This year, Chile has had an unprecedented participation at the Venice Film Festival. Four of its productions participated in the festival, competing in diverse selections, and with one day left before its closing date, Chile has received five important recognitions. This historical participation serves as evidence of the growth in number and quality of the productions and stories coming from this end of the world.
The first award was the Starlight International Cinema Award, presented to Chilean actor Alfredo Castro. Then came the historical announcement of the Queer Lion Award presented to Sebastian Muñoz’s film, The Prince. This was followed by the FIPRESCI Award for Blanco en Blanco, by Theo Court, and finally, the ARCA and UNIMED Awards for the film Ema, by renowned directro Pablo Larraín.
Alfredo Castro received the International Starlight Cinema Award two days ago, becoming the first Latin American person to obtain this recognition, which is granted by Italy’s female journalists’ circle. The award is presented to personalities from the film industry, both in Italy and worldwide, and seeks to place value on cinematographic talents.
On the other hand, the Queer Lion Award is presented to productions that deal with LGBT issues. At this edition of the Venice Film Festival, the recognition was given to The Prince, a debut film by Chilean film director Sebastián Muñoz. “Our film doesn’t focus 100% on an LGBT niche; rather, it is a film that wanted to speak about human love, about love between men, but not necessarily about homosexual life,” the director declared after the award’s announcement.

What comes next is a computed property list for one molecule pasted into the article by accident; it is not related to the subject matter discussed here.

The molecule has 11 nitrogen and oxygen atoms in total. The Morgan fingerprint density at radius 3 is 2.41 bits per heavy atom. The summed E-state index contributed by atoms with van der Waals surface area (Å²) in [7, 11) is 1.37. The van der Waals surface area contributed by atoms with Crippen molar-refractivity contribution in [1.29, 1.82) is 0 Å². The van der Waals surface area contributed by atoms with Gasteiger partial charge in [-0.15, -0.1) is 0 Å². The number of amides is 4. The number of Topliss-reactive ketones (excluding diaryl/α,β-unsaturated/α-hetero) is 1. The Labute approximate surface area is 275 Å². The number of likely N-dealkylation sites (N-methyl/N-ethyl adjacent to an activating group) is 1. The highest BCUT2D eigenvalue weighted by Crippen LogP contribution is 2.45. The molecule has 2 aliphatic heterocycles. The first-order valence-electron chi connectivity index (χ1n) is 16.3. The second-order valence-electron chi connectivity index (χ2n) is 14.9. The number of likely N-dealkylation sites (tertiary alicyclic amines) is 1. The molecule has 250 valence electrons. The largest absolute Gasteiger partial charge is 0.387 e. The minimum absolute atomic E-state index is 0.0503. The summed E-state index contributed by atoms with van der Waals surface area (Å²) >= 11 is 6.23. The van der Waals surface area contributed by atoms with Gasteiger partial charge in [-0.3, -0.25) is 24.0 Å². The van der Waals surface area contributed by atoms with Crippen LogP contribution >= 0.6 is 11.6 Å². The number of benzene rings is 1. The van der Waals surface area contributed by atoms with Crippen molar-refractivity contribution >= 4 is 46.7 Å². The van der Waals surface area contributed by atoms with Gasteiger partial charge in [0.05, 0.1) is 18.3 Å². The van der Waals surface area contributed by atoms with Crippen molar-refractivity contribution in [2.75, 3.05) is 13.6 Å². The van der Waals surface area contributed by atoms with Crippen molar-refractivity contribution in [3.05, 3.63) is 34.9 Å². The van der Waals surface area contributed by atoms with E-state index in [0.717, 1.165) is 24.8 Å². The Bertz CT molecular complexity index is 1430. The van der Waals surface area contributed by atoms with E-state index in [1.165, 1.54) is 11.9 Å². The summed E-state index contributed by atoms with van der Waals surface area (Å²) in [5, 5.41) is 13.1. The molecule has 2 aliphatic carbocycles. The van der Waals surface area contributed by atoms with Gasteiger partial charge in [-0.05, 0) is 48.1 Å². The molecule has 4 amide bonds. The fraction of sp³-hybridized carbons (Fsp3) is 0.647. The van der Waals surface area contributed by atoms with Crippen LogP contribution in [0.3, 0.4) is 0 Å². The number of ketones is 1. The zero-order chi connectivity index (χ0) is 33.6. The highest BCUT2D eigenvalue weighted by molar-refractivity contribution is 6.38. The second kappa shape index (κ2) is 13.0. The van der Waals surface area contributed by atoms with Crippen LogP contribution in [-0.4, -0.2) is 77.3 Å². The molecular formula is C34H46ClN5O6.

Likewise, the FIPRESCI Award –presented by the International Federation of Film Critics— was given to the film Blanco en Blanco, directed by Theo Court and featuring the performance of Chilean actor Alfredo Castro. The recognition is presented to films participating in Venice’s Orizzonti section, which is dedicated to the latest trends in international cinema.
Pablo Larrain’s much-awaited film Ema, received two important recognitions today: the ARCA CinemaGiovani Awards and the UNIMED award. The first recognition was presented for “expressing a new idea of family, a revolutionary and unexpected idea that gives voice to our ancestral need for paternity, while challenging the social restrictions that regulate it,” ARCA explained. The organization added that the award was also for representing an avant-garde idea of film, “Giving life to a modern language in which drama and music are fused together without the typical stereotypes, showing the future of the art of making films. For developing a classic subject in a provocative and anarchistic story, that becomes innovative and revolutionary thanks to its substantial contents and character traits, and for deconstructing social and cinematographic conventions through dance and its power for expression.”
This recognition is one of the main parallel awards that are presented within this competition. It has been awarded for 18 years by a jury made up of young French and Italian citizens aged 18 through 26.
With regards to the UNIMED Award for Best Film, this award was presented by a jury consisting of young students from the Mediterranean Universities.
It is worth mentioning that Ema will also be presented at the Toronto Film Festival, and will later participate in the Perlak section at the San Sebastian Film Festival, where the film The Prince will also be taking part in the Horizontes Latinos competition.